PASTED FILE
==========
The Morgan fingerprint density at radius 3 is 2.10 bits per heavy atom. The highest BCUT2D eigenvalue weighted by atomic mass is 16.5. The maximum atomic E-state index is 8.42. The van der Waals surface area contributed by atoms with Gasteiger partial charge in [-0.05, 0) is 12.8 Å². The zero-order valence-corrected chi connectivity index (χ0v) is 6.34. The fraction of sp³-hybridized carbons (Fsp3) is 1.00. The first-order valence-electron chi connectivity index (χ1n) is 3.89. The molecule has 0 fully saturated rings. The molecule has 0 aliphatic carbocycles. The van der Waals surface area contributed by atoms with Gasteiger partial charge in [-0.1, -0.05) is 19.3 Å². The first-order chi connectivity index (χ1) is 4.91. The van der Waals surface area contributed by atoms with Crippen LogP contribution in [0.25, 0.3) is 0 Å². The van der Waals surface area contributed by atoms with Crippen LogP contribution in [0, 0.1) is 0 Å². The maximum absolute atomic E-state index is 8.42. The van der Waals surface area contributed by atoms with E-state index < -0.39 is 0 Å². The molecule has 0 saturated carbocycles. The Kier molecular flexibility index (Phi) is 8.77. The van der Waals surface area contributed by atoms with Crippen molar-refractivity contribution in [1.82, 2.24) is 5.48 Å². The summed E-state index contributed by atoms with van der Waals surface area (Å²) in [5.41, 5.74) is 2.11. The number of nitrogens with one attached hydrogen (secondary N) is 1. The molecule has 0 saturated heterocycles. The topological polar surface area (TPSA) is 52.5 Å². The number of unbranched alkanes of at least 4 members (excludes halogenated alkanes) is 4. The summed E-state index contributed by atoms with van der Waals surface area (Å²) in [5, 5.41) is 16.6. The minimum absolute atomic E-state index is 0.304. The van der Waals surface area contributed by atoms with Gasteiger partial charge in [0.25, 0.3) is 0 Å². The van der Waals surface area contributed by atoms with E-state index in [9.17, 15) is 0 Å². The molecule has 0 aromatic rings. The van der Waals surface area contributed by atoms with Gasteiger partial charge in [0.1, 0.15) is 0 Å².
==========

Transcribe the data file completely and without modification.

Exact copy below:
The Morgan fingerprint density at radius 3 is 2.10 bits per heavy atom. The highest BCUT2D eigenvalue weighted by atomic mass is 16.5. The maximum atomic E-state index is 8.42. The van der Waals surface area contributed by atoms with Gasteiger partial charge in [-0.05, 0) is 12.8 Å². The zero-order valence-corrected chi connectivity index (χ0v) is 6.34. The fraction of sp³-hybridized carbons (Fsp3) is 1.00. The first-order valence-electron chi connectivity index (χ1n) is 3.89. The molecule has 0 fully saturated rings. The molecule has 0 aliphatic carbocycles. The van der Waals surface area contributed by atoms with Gasteiger partial charge in [-0.1, -0.05) is 19.3 Å². The first-order chi connectivity index (χ1) is 4.91. The van der Waals surface area contributed by atoms with Crippen LogP contribution in [0.25, 0.3) is 0 Å². The van der Waals surface area contributed by atoms with Crippen LogP contribution in [0, 0.1) is 0 Å². The maximum absolute atomic E-state index is 8.42. The van der Waals surface area contributed by atoms with E-state index < -0.39 is 0 Å². The molecule has 0 saturated carbocycles. The Kier molecular flexibility index (Phi) is 8.77. The van der Waals surface area contributed by atoms with Crippen molar-refractivity contribution in [1.82, 2.24) is 5.48 Å². The summed E-state index contributed by atoms with van der Waals surface area (Å²) in [5.41, 5.74) is 2.11. The number of nitrogens with one attached hydrogen (secondary N) is 1. The molecule has 0 saturated heterocycles. The topological polar surface area (TPSA) is 52.5 Å². The number of unbranched alkanes of at least 4 members (excludes halogenated alkanes) is 4. The summed E-state index contributed by atoms with van der Waals surface area (Å²) in [5, 5.41) is 16.6. The minimum absolute atomic E-state index is 0.304. The van der Waals surface area contributed by atoms with Gasteiger partial charge in [0.25, 0.3) is 0 Å². The van der Waals surface area contributed by atoms with E-state index in [9.17, 15) is 0 Å². The molecule has 0 aromatic rings. The van der Waals surface area contributed by atoms with Gasteiger partial charge in [0.1, 0.15) is 0 Å².